So, you’re in Krakow, you plan to stay for some time, and you’ve decided to mingle with the locals and attempt to fit in by learning the language.
The first thing that you need to know is that Polish is one of the toughest languages to learn in the world. It’s not just a case of learning a vocabulary list each day, and committing it to memory, using the words one at a time until they become part of your active language skills.
The words – even the names of simple things such as ‘bank,’ which in their basic form are the same in English – change according to their role in the sentence. Verbs too do some very unusual things in Polish, and as for pronunciation… well, try getting your mouth around this popular tongue twister:
“W Szczebrzeszynie chrząszcz brzmi w trzcinie, i Szczebrzeszyn z tego słynie.”
But, all is not lost. There are, generally, three routes to the Polish language. The first is to learn as you go. You will need a fair bit of self-discipline, though, and will still need to put in the hours to learn the finer points. If you’ve got Polish friends here, enlist them for practice sessions. Or, you could enrol at a Polish school, of which the city boasts a great many. Shop around, not just for prices, but to find out what the courses entail. If you want to use Polish for a specific purpose, i.e. business, there are tailored courses available.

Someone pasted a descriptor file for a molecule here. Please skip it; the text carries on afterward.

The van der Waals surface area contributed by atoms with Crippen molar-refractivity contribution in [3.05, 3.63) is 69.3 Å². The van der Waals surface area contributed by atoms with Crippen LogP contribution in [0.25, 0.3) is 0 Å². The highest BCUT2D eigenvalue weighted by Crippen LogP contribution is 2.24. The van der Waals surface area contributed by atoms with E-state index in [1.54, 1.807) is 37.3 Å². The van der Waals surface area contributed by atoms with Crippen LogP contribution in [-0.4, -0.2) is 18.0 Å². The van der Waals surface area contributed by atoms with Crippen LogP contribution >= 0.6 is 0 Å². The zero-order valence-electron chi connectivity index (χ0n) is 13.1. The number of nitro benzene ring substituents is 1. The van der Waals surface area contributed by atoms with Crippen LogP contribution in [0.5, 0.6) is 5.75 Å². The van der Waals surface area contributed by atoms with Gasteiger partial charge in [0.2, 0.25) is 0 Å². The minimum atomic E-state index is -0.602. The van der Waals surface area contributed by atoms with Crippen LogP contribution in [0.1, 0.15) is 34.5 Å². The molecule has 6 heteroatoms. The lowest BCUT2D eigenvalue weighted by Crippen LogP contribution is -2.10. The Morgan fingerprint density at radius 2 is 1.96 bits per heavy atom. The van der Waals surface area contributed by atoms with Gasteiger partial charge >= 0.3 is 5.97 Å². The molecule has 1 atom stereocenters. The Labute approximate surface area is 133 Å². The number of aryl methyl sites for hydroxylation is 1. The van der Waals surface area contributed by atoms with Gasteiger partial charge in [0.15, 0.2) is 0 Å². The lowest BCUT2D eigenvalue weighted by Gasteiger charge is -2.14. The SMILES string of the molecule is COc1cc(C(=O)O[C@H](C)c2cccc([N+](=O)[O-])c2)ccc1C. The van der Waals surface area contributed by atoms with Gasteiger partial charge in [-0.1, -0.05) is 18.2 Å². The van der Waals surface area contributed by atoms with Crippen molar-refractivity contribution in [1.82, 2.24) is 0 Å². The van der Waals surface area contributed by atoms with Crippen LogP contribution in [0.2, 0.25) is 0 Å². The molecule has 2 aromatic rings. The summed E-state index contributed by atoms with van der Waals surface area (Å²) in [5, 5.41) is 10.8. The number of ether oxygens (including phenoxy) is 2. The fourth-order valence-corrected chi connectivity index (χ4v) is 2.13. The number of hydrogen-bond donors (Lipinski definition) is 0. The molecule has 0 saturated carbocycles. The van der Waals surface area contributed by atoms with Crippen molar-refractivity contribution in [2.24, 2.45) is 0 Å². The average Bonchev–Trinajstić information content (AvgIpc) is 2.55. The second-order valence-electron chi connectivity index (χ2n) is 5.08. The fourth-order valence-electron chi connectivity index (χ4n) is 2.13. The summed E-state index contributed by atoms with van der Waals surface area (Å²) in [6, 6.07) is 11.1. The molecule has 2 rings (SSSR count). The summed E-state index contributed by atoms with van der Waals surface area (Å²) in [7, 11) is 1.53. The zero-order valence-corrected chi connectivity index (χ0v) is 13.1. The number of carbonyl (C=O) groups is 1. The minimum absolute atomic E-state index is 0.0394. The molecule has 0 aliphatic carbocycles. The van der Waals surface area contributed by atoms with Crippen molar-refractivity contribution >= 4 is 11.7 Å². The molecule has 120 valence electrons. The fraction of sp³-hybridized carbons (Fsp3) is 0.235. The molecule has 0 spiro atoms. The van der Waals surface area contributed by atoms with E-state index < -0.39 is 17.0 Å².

Finally, you might choose to hire a private tutor. This can be expensive, but has the advantage of giving you intense, one-on-one lessons. Again, shop around – the most critical aspect of this arrangement is that you and your tutor ‘click.’
Finally, here are ten key words and phrases to get you going:
Hello - Cześć (informal) Dzień dobry
Goodbye - Cześć (informal) Do widzenia
Do you speak Polish? - Czy mówi Pan po polsku? (replace ‘Pan’ with ‘Pani’ if you are addressing a woman)
I don’t understand - Nie rozumiem
Please – Proszę
Thank you - Dziękuję
I’m sorry/excuse me - Przepraszam!
Yes – Tak
No – Nie
Please help me! - Proszę mi pomoc